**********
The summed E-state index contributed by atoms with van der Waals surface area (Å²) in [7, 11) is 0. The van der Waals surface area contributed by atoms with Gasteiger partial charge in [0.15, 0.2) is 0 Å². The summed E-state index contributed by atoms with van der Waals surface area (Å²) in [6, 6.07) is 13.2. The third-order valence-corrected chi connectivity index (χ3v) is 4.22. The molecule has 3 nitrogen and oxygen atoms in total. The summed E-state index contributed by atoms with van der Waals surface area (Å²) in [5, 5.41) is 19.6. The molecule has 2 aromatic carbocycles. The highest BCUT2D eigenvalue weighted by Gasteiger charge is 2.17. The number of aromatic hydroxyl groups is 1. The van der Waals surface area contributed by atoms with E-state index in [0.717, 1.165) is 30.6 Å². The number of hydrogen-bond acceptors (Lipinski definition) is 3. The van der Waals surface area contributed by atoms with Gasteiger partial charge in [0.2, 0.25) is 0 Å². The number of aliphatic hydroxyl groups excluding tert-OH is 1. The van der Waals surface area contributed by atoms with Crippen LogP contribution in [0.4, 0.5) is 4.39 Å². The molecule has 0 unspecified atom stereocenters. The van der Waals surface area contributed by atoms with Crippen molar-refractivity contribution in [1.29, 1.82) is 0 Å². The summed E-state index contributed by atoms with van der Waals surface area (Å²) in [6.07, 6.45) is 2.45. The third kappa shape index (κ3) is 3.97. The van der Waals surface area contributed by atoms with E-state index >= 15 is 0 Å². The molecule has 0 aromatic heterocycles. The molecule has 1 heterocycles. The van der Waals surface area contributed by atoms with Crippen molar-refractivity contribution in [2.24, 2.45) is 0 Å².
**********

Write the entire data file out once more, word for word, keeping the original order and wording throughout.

The summed E-state index contributed by atoms with van der Waals surface area (Å²) in [7, 11) is 0. The van der Waals surface area contributed by atoms with Gasteiger partial charge in [0.15, 0.2) is 0 Å². The summed E-state index contributed by atoms with van der Waals surface area (Å²) in [6, 6.07) is 13.2. The third-order valence-corrected chi connectivity index (χ3v) is 4.22. The molecule has 3 nitrogen and oxygen atoms in total. The summed E-state index contributed by atoms with van der Waals surface area (Å²) in [5, 5.41) is 19.6. The molecule has 2 aromatic carbocycles. The highest BCUT2D eigenvalue weighted by Gasteiger charge is 2.17. The number of aromatic hydroxyl groups is 1. The van der Waals surface area contributed by atoms with E-state index in [0.717, 1.165) is 30.6 Å². The number of hydrogen-bond acceptors (Lipinski definition) is 3. The van der Waals surface area contributed by atoms with Gasteiger partial charge in [0.2, 0.25) is 0 Å². The number of aliphatic hydroxyl groups excluding tert-OH is 1. The van der Waals surface area contributed by atoms with Crippen LogP contribution in [0.4, 0.5) is 4.39 Å². The molecule has 0 unspecified atom stereocenters. The van der Waals surface area contributed by atoms with Crippen molar-refractivity contribution in [1.29, 1.82) is 0 Å². The summed E-state index contributed by atoms with van der Waals surface area (Å²) in [6.07, 6.45) is 2.45. The third kappa shape index (κ3) is 3.97. The van der Waals surface area contributed by atoms with E-state index >= 15 is 0 Å². The molecule has 0 aromatic heterocycles. The molecule has 1 heterocycles. The van der Waals surface area contributed by atoms with Crippen molar-refractivity contribution in [2.24, 2.45) is 0 Å².